VICE STILL THRIVES IN MIAMI, WHERE THE NEW U.S. ATTORNEY GENERAL JANET RENO CUT HER TEETH
AMERICA'S TOP COP
VICE STILL THRIVES IN MIAMI, WHERE THE NEW U.S. ATTORNEY GENERAL JANET RENO CUT HER TEETH
On a rainy night along Ocean Drive, the signs outside the art-deco hotels still stain the salt-laden air in seductive pastels of neon pink and blue. Further south down Biscayne Bay, speedboats roaring past at full throttle still send flocks of flamingos the color of cooked shrimp into startled flight. And in secretive meetings in safe houses all across Florida’s largest city, men with eyes like ice still deal in death and ecstasy by the kilo and the gram. Miami Vice, the dramatic series that brought those images into millions of homes during the 1980s, long ago disappeared from North American prime-time television. But make no mistake: in Miami, vice is still a thriving business.
That is a disheartening fact for those Americans who harbor hope that the new administration in Washington might be able to stem the daily bloodletting on the nation’s streets. In turning to Miami lawyer Janet Reno to fill the job of U.S. attorney general last month, President Bill Clinton selected as America’s top law-enforcement officer a career prosecutor on whose watch crime rates rose steadily in her racially volatile ju-
risdiction of nearly two-million people. Reno’s preferred focus, says Kathy Rundle, her successor as Florida state attorney in Miami’s Dade County, was “the genesis of violence, where it begins.” To that end, Reno sponsored reforms designed to break the vicious cycles of individual dysfunction and institutional callousness that have long trapped millions of Americans in a downward spiral of crime and imprisonment. If Reno now tries to implement a similar agen-
da in Washington, she is likely to frustrate America’s vocal tough-on-crime lobby. But the 54-year-old, six-foot, two-inch attorney’s penchant for reform might dramatically alter the pitiless face of justice in America.
In taking her leave of Miami early last week, Reno left behind the city of her childhood. She grew up on the fringes of the Everglades in a house built from stone and native pine by her mother, Jane, a harddrinking onetime professional alligator wrestler. Reno has called Miami “a city I love, a city that reflects the diversity, the dreams and the problems of America.” The problems, certainly. Serious crime increased by 25 per cent in Dade County while Reno was its chief law officer during the 1980s, rising more than twice as fast as in the state as a whole.
Much of that toll was clearly beyond the reach of even the most aggressive of prosecutors. During Reno’s tenure, southern Florida reeled from the impact of the continent’s most concentrated drug traffic, violent race riots and successive waves of largely uncontrolled immigration from Cuba, Haiti and South America. By the decade’s end, a wave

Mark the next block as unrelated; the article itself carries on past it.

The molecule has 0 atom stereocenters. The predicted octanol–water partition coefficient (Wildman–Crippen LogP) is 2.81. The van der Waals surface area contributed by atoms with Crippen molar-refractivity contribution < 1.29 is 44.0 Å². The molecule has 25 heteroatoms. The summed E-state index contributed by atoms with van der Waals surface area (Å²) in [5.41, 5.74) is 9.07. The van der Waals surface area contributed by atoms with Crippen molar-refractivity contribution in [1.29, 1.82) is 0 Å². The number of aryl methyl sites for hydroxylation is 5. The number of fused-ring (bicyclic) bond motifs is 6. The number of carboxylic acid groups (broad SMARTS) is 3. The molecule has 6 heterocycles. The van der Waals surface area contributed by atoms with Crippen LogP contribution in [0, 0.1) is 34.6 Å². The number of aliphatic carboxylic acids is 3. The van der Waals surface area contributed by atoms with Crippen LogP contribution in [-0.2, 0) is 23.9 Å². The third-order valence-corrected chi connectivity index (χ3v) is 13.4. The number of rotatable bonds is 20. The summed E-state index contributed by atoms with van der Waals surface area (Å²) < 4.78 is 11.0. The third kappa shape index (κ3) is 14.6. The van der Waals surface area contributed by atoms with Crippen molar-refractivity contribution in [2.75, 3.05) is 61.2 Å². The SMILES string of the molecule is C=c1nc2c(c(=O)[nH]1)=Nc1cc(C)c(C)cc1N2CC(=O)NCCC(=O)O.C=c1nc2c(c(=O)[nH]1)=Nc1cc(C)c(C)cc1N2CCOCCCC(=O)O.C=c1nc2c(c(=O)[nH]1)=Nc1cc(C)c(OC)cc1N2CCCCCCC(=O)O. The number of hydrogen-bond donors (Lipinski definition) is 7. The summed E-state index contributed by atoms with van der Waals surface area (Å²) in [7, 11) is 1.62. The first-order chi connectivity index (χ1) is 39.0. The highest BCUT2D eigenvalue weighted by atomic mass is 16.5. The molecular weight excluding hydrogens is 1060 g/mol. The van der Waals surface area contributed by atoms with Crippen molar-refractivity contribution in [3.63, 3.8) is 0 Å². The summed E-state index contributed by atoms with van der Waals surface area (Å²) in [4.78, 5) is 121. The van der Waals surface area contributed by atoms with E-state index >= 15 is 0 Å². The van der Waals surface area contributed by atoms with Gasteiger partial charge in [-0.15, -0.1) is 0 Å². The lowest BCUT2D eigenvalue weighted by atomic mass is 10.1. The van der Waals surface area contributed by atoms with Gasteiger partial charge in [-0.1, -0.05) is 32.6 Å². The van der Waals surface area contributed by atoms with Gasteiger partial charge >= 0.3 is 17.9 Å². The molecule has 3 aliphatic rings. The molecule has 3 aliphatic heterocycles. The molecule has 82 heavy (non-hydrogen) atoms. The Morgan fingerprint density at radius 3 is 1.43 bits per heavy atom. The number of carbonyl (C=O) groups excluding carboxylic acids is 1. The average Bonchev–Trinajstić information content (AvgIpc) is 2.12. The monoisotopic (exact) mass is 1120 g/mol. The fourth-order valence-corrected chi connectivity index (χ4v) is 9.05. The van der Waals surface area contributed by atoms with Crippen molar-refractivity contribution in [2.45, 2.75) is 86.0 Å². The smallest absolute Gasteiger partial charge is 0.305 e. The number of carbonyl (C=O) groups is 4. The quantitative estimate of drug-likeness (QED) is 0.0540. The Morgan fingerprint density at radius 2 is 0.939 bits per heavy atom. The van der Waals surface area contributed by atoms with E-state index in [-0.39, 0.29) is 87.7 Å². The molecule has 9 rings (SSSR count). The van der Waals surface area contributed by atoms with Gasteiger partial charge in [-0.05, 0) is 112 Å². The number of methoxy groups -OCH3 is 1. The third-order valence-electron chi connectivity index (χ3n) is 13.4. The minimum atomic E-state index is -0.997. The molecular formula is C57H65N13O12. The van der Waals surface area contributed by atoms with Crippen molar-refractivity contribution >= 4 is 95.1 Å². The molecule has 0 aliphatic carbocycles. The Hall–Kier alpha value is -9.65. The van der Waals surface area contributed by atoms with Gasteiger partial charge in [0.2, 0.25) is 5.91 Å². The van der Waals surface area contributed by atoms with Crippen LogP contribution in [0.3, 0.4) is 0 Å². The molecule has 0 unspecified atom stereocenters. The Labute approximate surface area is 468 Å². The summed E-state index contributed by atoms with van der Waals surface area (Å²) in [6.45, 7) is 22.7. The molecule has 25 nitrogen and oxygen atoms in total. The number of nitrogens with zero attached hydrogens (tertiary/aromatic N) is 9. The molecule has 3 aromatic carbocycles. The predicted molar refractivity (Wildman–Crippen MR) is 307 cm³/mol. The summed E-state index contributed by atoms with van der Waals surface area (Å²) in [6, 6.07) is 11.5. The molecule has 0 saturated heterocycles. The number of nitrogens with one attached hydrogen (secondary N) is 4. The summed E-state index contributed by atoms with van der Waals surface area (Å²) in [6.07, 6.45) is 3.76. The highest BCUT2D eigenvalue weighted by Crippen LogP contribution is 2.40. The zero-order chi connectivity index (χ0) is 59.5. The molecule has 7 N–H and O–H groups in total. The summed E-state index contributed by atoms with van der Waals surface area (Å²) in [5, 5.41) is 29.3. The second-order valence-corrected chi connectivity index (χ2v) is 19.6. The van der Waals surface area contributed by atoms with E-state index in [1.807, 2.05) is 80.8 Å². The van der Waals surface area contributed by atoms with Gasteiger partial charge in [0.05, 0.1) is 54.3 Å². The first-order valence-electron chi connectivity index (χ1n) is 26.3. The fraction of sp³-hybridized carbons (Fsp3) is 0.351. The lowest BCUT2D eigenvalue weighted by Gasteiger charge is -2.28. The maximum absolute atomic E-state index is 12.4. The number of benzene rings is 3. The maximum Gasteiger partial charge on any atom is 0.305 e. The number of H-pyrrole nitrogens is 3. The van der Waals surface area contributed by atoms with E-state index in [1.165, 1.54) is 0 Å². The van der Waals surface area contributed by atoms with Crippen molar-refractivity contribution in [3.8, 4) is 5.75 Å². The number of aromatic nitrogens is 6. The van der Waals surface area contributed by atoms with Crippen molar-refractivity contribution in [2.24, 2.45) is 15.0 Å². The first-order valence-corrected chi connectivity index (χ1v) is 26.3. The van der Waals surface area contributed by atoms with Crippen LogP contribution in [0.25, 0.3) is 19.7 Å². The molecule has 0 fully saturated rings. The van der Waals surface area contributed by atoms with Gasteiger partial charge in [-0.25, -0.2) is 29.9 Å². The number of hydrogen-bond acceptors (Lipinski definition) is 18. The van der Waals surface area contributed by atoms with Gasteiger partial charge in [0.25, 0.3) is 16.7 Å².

of murders that peaked during the so-called cocaine cowboy wars of the late 1970s and early 1980s had subsided. But federal drug agents say that the narcotics traffic that fuelled the violence continues to flourish.
Still, in Miami last week even many former critics applauded Reno for having used her power to do more than merely jail an undiminishing stream of offenders. “We had everything but the Wanted poster out for her in 1980,” Miami attorney and black activist H. T. (Harold) Smith told Maclean’s. “In 1993, she is the heroine of the black community.” Indeed, Reno’s road to judicial reform began amid the anger and ashes left by a convulsive outbreak of racial violence sparked by circumstances that are now eerily familiar. The acquittal of four white policemen in May, 1980, on charges arising from the I beating death of a 33-year-old
1 black insurance salesman set off
2 rioting in black neighborhoods of Miami that lasted for three days.
By the time the violence had ebbed, 16 people had been beaten or shot to death, hundreds of businesses were destroyed and 3,800 National Guardsmen patrolled 240 smouldering city blocks. In the shocked aftermath, Smith and other black leaders demanded Reno’s resignation. She refused.
The epicentre of the fury in Miami’s Liberty City district still bears testimony to the losses. At the corner of 54th Street and 27th Avenue, weedand litter-choked vacant lots surround Tiny’s Liquors, a bunker-like, concrete-block store painted vivid green that is the intersection’s only surviving business. But nearby are a new library and a strikingly modern community centre. And among Miami’s blacks, the intense distrust of the police and the judicial system that inflamed the riots of 1980 has faded somewhat. ‘The police is all right,” said Spooky Jones, 50, passing time with friends one morning last week in front of a Liberty City market. Added 20-year-old Charlene Harris: “They better than they was 10 years ago.”
One reason for the more conciliatory mood is a series of prosecutions that Reno’s office brought against white police officers accused of using excessive violence against blacks. “A lot of people would not have taken the political risk of prosecuting,” said Smith. “A lot of people in the black community respected that.” Last April, when the acquittal of four white policemen on charges of beating black Los Angeles motorist Rodney King set off deadly riots there and in other cities from Atlanta to Las Vegas, Miami remained calm.
Beginning in the mid-1980s, Reno advocated a new approach to the prosecutor’s traditional mission, one best described as preven-
tive crime-fighting. She based her case on two perceptions. The first was that the threat of imprisonment had long ceased to be an effective deterrent to crime. The drug-drenched streets of south Florida, where guns are freely available, simply served up offenders in numbers far too large for the courts to cope with, producing a growing number of plea-bargains and shortened sentences. The second insight, which many observers of the gridlock in Miami’s courts also came to share, was that the only hope for relief lay in changing the social and personal conditions that lead people to commit crimes.